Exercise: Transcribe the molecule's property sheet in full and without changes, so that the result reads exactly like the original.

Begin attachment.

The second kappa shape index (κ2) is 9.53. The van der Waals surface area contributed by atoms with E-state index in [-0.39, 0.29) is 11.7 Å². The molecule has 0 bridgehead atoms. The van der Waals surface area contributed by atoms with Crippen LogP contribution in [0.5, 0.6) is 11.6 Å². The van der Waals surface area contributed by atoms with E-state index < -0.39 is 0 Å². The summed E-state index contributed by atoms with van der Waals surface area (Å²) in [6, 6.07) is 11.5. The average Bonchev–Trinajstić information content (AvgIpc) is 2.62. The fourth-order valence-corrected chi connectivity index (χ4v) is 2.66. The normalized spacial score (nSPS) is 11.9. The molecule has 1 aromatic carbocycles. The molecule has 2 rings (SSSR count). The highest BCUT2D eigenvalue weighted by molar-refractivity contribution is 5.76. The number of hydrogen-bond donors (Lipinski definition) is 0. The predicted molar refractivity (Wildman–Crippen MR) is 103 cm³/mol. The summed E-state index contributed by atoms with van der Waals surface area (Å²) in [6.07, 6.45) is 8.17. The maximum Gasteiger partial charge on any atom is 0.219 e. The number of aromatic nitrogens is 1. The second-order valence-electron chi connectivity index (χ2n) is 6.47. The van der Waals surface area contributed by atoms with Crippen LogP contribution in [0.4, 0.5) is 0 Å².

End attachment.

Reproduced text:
The second kappa shape index (κ2) is 9.53. The van der Waals surface area contributed by atoms with E-state index in [-0.39, 0.29) is 11.7 Å². The molecule has 0 bridgehead atoms. The van der Waals surface area contributed by atoms with Crippen LogP contribution in [0.5, 0.6) is 11.6 Å². The van der Waals surface area contributed by atoms with E-state index < -0.39 is 0 Å². The summed E-state index contributed by atoms with van der Waals surface area (Å²) in [6, 6.07) is 11.5. The average Bonchev–Trinajstić information content (AvgIpc) is 2.62. The fourth-order valence-corrected chi connectivity index (χ4v) is 2.66. The normalized spacial score (nSPS) is 11.9. The molecule has 1 aromatic carbocycles. The molecule has 2 rings (SSSR count). The highest BCUT2D eigenvalue weighted by molar-refractivity contribution is 5.76. The number of hydrogen-bond donors (Lipinski definition) is 0. The predicted molar refractivity (Wildman–Crippen MR) is 103 cm³/mol. The summed E-state index contributed by atoms with van der Waals surface area (Å²) in [6.07, 6.45) is 8.17. The maximum Gasteiger partial charge on any atom is 0.219 e. The number of aromatic nitrogens is 1. The second-order valence-electron chi connectivity index (χ2n) is 6.47. The van der Waals surface area contributed by atoms with Crippen LogP contribution in [0.4, 0.5) is 0 Å².